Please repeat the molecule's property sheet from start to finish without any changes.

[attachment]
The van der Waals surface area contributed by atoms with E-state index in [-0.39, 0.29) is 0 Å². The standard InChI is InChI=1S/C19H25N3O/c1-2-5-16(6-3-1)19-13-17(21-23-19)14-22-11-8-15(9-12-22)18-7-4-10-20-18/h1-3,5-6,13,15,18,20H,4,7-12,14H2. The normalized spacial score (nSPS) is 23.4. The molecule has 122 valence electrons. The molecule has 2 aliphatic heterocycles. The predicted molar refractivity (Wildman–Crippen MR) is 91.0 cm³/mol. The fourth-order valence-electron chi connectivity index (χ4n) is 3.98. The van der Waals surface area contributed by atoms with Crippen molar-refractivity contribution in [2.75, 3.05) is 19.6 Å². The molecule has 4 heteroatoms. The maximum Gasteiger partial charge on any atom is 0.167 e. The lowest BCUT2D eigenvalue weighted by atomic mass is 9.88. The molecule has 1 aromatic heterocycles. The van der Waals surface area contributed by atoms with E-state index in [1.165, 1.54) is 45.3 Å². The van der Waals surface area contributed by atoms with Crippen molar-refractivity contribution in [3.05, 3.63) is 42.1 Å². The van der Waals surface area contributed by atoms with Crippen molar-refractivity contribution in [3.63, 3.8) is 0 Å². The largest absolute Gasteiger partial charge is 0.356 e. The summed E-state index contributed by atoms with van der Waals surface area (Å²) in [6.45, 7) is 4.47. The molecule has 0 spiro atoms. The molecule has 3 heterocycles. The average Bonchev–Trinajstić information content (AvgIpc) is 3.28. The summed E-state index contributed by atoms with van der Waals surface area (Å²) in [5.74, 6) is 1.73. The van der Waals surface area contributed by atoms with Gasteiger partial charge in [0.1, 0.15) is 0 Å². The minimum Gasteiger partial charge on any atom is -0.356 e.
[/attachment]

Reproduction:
The van der Waals surface area contributed by atoms with E-state index in [-0.39, 0.29) is 0 Å². The standard InChI is InChI=1S/C19H25N3O/c1-2-5-16(6-3-1)19-13-17(21-23-19)14-22-11-8-15(9-12-22)18-7-4-10-20-18/h1-3,5-6,13,15,18,20H,4,7-12,14H2. The normalized spacial score (nSPS) is 23.4. The molecule has 122 valence electrons. The molecule has 2 aliphatic heterocycles. The predicted molar refractivity (Wildman–Crippen MR) is 91.0 cm³/mol. The fourth-order valence-electron chi connectivity index (χ4n) is 3.98. The van der Waals surface area contributed by atoms with Crippen molar-refractivity contribution in [2.75, 3.05) is 19.6 Å². The molecule has 4 heteroatoms. The maximum Gasteiger partial charge on any atom is 0.167 e. The lowest BCUT2D eigenvalue weighted by atomic mass is 9.88. The molecule has 1 aromatic heterocycles. The van der Waals surface area contributed by atoms with E-state index in [1.165, 1.54) is 45.3 Å². The van der Waals surface area contributed by atoms with Crippen molar-refractivity contribution in [3.05, 3.63) is 42.1 Å². The van der Waals surface area contributed by atoms with Crippen molar-refractivity contribution in [3.63, 3.8) is 0 Å². The largest absolute Gasteiger partial charge is 0.356 e. The summed E-state index contributed by atoms with van der Waals surface area (Å²) in [6.45, 7) is 4.47. The molecule has 0 spiro atoms. The molecule has 3 heterocycles. The average Bonchev–Trinajstić information content (AvgIpc) is 3.28. The summed E-state index contributed by atoms with van der Waals surface area (Å²) in [5.74, 6) is 1.73. The van der Waals surface area contributed by atoms with Gasteiger partial charge in [0.1, 0.15) is 0 Å². The minimum Gasteiger partial charge on any atom is -0.356 e.